Boehner's office has declined to say if Republicans, under pressure to drop their opposition to the bill, could change their mind and bring it to the floor.

JOBS BILL FOR VIETNAM

At the heart of the legislation is a claim that China's currency is deliberately undervalued, giving Chinese companies an unfair price advantage in international trade.

John Frisbie, president of the U.S.-China Business Council, which represents American companies that do business in China and have the most to lose from increased friction on the trade front, concedes China's currency is probably undervalued. But he notes that it has risen about 30 percent since 2005.

In that time period, the United States has continued to lose manufacturing jobs, raising the question of whether a strong revaluing of the yuan would help save U.S. jobs.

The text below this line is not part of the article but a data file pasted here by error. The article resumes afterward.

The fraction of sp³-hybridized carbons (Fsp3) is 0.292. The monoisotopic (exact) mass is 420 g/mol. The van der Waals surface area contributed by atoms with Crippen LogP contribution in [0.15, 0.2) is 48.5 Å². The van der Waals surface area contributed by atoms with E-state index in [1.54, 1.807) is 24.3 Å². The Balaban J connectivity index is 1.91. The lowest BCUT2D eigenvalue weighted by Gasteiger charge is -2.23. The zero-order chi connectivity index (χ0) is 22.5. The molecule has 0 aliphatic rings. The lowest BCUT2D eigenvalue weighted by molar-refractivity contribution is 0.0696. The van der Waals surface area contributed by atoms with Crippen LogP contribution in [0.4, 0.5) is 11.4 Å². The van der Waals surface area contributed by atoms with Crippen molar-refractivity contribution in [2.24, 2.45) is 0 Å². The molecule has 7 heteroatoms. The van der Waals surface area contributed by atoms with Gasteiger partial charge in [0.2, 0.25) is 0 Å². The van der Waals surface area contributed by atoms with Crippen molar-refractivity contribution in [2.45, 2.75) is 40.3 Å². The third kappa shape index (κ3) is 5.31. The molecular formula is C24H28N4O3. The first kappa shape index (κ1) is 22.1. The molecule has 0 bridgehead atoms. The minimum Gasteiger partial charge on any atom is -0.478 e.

The Senate bill is the wrong approach because most of the goods the United States imports from China are no longer made by U.S. industry, Frisbie said.

Nicholas Lardy, a senior fellow at the Peterson Institute for International Economics, is also skeptical.

"I've always been of the view that, if the Chinese currency were to appreciate, we're not going to get those jobs back in the U.S.. They will migrate to Indonesia or Vietnam or Bangladesh perhaps Sub-Saharan African -- the lowest next lowest cost place," Lardy said.

Nobel prize-winning economist Paul Krugman said such arguments ring hollow. He said China's undervalued currency was standing in the way of a much-needed decline in the U.S. trade deficit, and it was time to act.

"Holding China accountable won't solve our economic problems on its own, but it can contribute to a solution - and it's an action that's long overdue," he wrote in the New York Times.